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Facility Audit: Create quick evidence to improve the availability and quality of public services


The facility audit is a tool to improve the overall quality and utilization of public service facilities and infrastructures. It ensures accountability of duty bearer towards the citizen, which in turn helps in improving public services. The facility audit enables informed citizen’s participation, empowers the citizens, and enables them to monitor the services as through this process citizens get to know about the public services intended for them. This helps in improving the facilities and assets required for quality service delivery.



What is a Facility Audit?


A facility audit is a comprehensive review of facilities provided by the government, private sector as well as NGOs. It is a standard method for establishing baseline information to understand the status of the existing facilities, which includes staffing, buildings, materials, equipment, and other hardware required for smooth operations of the facilities to provide services to the people. Secondly, it helps to measure the monetary value of an aging asset relative to the cost of replacing that asset and thus projecting future maintenance costs and procurement. The audit includes conducting surveys, observations, and inspections. The findings are always shared with the service providers to improve the standard and quality of the facilities.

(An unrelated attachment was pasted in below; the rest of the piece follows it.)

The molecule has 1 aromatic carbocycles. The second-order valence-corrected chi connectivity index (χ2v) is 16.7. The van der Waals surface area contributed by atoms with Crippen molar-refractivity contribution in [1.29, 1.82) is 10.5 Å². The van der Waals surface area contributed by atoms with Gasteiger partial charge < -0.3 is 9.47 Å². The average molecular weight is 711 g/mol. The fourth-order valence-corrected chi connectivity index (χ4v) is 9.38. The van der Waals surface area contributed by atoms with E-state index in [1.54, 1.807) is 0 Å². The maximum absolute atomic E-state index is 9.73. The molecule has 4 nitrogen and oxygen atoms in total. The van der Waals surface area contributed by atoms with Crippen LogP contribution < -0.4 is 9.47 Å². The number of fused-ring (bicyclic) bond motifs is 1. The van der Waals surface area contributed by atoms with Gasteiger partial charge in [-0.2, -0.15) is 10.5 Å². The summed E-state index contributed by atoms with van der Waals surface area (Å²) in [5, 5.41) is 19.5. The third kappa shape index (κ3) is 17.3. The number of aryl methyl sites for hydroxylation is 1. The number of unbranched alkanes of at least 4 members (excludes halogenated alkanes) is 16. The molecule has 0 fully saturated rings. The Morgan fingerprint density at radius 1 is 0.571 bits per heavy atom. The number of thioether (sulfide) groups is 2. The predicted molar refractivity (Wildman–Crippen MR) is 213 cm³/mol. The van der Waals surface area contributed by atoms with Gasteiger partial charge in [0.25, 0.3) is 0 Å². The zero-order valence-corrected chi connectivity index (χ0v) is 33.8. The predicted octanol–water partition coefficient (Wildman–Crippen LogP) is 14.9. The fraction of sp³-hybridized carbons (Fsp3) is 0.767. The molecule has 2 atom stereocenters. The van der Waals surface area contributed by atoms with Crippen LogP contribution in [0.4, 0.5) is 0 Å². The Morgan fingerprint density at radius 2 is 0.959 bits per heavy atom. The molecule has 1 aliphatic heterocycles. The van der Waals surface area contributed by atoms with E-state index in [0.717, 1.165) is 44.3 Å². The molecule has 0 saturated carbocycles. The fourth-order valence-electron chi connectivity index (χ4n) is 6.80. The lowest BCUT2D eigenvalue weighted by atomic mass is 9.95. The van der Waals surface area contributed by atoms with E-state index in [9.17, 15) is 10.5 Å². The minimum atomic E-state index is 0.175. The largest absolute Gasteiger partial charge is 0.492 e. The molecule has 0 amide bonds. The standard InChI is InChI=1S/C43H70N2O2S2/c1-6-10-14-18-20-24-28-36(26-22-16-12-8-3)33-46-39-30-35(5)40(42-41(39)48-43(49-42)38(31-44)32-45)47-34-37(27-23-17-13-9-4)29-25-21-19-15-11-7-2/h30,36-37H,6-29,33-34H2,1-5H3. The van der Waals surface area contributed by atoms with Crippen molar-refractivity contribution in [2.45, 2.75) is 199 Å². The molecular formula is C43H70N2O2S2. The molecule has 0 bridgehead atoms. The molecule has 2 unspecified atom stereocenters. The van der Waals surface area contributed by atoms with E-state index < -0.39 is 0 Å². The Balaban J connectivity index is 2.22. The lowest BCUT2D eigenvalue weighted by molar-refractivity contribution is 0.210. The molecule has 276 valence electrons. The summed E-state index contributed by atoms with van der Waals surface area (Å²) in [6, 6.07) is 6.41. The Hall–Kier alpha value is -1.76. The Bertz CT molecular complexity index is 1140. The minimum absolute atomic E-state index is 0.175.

For instance, Welthungerhilfe along with its partners implemented this social accountability tool in Jharkhand, India where it was used for assessing two government services:

a) Facilities in elementary education and

b) Facilities used for the Integrated Child Development Services (ICDS), including health centres.


The facility audit was conducted in 4 districts covering 120 childcare centres and 21 health sub-centers. It resulted in the improvement of services. For example, in Dumka district when the report of the facility audit conducted for health centres under ICDS was shared with the district and block administration, it resulted in the government procuring new equipment for monitoring children’s growth in all the health centres of a block. A key lesson learned while conducting this audit was to involve the institutions of local government in this process, namely the elected members of the Gram Panchayat.

Facility Audit
© Illustration by Civil Society Academy

How to conduct a Facility Audit?


Step 1: Preparatory phase

  • Mapping of the service delivery points.

  • Get buy-in from higher officials for the audit (if possible).

  • Identify the facilities to be audited and prepare a list of the infrastructure, equipment, materials, staffing and services to be audited. This will be based on government documents which usually list all facilities.

  • Develop audit checklists for observing or inspecting facilities and services.

  • Develop guiding questions for the focus group discussion.

  • Select the team from the community that would conduct the audit.

  • Train the audit team and orient the service providers on the facility audit process.

  • Field test the tool and improve the checklists.


Facility audit checklist used in childcare centers in Jharkhand (Page 1)


Facility audit checklist used in childcare centers in Jharkhand – page 2



Step 2: Conduct Facility Audit